The ongoing absence of a softwood lumber agreement with the United States is still causing concerns after the former 10-year deal expired on Oct. 12.
Cariboo-Chilcotin MLA Donna Barnett says having no new softwood lumber agreement (SLA) “will affect a lot of people.”
“This government has been at the table working as hard as it can with positive information for the softwood lumber agreement [issue] to be resolved.
“Of course, there are an awful lot of players at the table – the federal government, the Americans. I do know from our point of view that we hope, and still have hope, that it will get through the process so we can move on in the very near future.”
In 100 Mile House, Norbord Inc. general manager Rick Takagi says the local Oriented Strand Board (OSB) plant (that produces engineered lumber products) won’t see any change to its production or sales from the lack of a softwood agreement.
“There is no impact to our mill. Our product isn’t covered under the SLA.”
Meanwhile, West Fraser Timber Co. Ltd.-100 Mile Lumber sent the request for comment to a corporate media representative, who replied “no comment from us – we defer to the BC Lumber Trade Council to comment on SLA.”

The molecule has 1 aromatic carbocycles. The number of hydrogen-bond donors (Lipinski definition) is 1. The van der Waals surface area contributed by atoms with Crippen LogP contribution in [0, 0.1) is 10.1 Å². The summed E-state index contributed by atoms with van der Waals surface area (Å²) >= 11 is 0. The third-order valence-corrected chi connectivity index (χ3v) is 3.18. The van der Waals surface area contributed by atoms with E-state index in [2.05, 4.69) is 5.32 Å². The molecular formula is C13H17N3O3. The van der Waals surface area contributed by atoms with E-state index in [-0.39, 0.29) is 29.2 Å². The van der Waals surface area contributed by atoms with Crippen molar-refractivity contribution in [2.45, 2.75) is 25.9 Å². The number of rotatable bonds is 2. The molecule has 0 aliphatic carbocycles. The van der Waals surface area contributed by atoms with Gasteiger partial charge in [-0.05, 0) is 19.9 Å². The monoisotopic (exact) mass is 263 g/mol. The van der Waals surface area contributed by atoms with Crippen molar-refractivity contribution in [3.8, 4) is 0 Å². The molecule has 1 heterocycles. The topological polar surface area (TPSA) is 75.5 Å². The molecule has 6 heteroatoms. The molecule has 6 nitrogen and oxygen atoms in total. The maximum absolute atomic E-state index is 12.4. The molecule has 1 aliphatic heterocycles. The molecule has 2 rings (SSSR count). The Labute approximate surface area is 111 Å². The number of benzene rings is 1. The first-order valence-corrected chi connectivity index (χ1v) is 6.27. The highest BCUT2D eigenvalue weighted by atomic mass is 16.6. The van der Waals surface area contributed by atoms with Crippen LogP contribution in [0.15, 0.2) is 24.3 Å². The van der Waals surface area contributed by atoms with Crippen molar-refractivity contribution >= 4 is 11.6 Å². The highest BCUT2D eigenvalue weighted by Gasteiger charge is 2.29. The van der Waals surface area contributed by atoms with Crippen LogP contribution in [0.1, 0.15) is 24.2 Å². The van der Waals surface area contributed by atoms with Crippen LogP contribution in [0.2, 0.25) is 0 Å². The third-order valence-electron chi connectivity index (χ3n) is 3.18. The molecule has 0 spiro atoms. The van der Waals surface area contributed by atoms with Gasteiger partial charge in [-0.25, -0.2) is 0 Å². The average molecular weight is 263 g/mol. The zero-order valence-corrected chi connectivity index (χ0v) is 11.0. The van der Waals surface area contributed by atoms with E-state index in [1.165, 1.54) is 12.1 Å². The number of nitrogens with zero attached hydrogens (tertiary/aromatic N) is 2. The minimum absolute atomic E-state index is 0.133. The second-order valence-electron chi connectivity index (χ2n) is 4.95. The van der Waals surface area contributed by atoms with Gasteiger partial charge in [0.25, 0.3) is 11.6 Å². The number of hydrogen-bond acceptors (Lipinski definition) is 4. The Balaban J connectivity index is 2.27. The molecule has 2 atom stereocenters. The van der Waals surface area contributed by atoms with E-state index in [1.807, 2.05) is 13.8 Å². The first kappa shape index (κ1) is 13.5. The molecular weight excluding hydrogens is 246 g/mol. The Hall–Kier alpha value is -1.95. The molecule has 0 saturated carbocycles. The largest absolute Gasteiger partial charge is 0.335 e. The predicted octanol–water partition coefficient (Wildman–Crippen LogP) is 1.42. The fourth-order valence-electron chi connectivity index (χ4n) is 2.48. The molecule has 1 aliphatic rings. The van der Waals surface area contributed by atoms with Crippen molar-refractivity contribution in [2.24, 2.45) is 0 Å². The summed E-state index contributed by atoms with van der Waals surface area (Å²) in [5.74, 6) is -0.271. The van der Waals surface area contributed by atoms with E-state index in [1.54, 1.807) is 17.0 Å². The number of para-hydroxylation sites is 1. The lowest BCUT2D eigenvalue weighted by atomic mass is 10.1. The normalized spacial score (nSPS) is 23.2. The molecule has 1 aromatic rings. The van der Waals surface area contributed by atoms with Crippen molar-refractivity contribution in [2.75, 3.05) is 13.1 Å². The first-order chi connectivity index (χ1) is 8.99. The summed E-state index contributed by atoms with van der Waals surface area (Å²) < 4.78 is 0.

However, Barnett says it will affect all major mills producing traditional lumber in British Columbia.
“It’s a good thing the province has been out for the past many years finding new markets and, hopefully, we can continue to expand markets elsewhere.”
For many years, the U.S. forest industry has attempted – and failed – to prove B.C. lumber is subsidized by an artificially low price paid for Crown land timber.
Several provincial leaders – including B.C. Premier Christy Clark – wrote to Prime Minister Justin Trudeau in July asking him to disprove the “unfair and inaccurate allegations of Canadian lumber subsidies” made by U.S. senators.
Meanwhile, Kamloops-Thompson-Cariboo MP Cathy McLeod voices her appeal to Trudeau and U.S. President Barack Obama to get the softwood agreement they’d promised done before President Elect Donald Trump takes over the leadership in January.
(See story headlined MP Cathy McLeod appeals for trade deals on page A5 of the Nov. 17 edition of the 100 Mile House Free Press.)
The local MP maintains in news releases since August it is “very worrisome” that without a lumber agreement, all provinces and territories need to be prepared for a possibility of the industry being forced back into a trade-remedy investigation.
This puts almost 400,000 industry jobs at risk across the country with the renewed potential for trade action against Canadian lumber, McLeod says, adding the last dispute cost the Canadian industry more than $5 billion in duties and more than 15,000 jobs in B.C. alone.